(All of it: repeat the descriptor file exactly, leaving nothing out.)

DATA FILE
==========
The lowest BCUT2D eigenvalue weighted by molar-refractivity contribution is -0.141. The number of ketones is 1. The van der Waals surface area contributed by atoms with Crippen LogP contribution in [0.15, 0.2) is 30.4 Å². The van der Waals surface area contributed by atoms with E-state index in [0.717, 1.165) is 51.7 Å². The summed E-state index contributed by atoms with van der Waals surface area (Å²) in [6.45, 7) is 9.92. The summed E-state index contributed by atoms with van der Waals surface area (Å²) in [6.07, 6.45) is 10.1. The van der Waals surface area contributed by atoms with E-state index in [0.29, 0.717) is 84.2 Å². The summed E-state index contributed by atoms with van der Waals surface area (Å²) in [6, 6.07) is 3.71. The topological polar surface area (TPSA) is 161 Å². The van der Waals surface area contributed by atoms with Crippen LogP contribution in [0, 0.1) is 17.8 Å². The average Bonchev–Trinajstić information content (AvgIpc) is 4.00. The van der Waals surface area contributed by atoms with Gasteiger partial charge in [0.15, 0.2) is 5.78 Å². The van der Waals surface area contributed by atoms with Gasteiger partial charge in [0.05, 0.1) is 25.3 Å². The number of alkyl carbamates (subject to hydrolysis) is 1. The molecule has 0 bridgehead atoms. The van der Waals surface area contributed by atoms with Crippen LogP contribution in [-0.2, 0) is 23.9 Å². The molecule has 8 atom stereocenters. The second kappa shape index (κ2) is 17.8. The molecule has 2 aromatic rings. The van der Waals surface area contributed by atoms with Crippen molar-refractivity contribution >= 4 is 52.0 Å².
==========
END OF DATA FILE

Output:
The lowest BCUT2D eigenvalue weighted by molar-refractivity contribution is -0.141. The number of ketones is 1. The van der Waals surface area contributed by atoms with Crippen LogP contribution in [0.15, 0.2) is 30.4 Å². The van der Waals surface area contributed by atoms with E-state index in [0.717, 1.165) is 51.7 Å². The summed E-state index contributed by atoms with van der Waals surface area (Å²) in [6.45, 7) is 9.92. The summed E-state index contributed by atoms with van der Waals surface area (Å²) in [6.07, 6.45) is 10.1. The van der Waals surface area contributed by atoms with E-state index in [0.29, 0.717) is 84.2 Å². The summed E-state index contributed by atoms with van der Waals surface area (Å²) in [6, 6.07) is 3.71. The topological polar surface area (TPSA) is 161 Å². The van der Waals surface area contributed by atoms with Crippen LogP contribution in [0, 0.1) is 17.8 Å². The average Bonchev–Trinajstić information content (AvgIpc) is 4.00. The van der Waals surface area contributed by atoms with Gasteiger partial charge in [0.15, 0.2) is 5.78 Å². The van der Waals surface area contributed by atoms with Gasteiger partial charge in [0.05, 0.1) is 25.3 Å². The number of alkyl carbamates (subject to hydrolysis) is 1. The molecule has 0 bridgehead atoms. The van der Waals surface area contributed by atoms with Crippen LogP contribution in [-0.2, 0) is 23.9 Å². The molecule has 8 atom stereocenters. The second kappa shape index (κ2) is 17.8. The molecule has 2 aromatic rings. The van der Waals surface area contributed by atoms with Crippen molar-refractivity contribution >= 4 is 52.0 Å².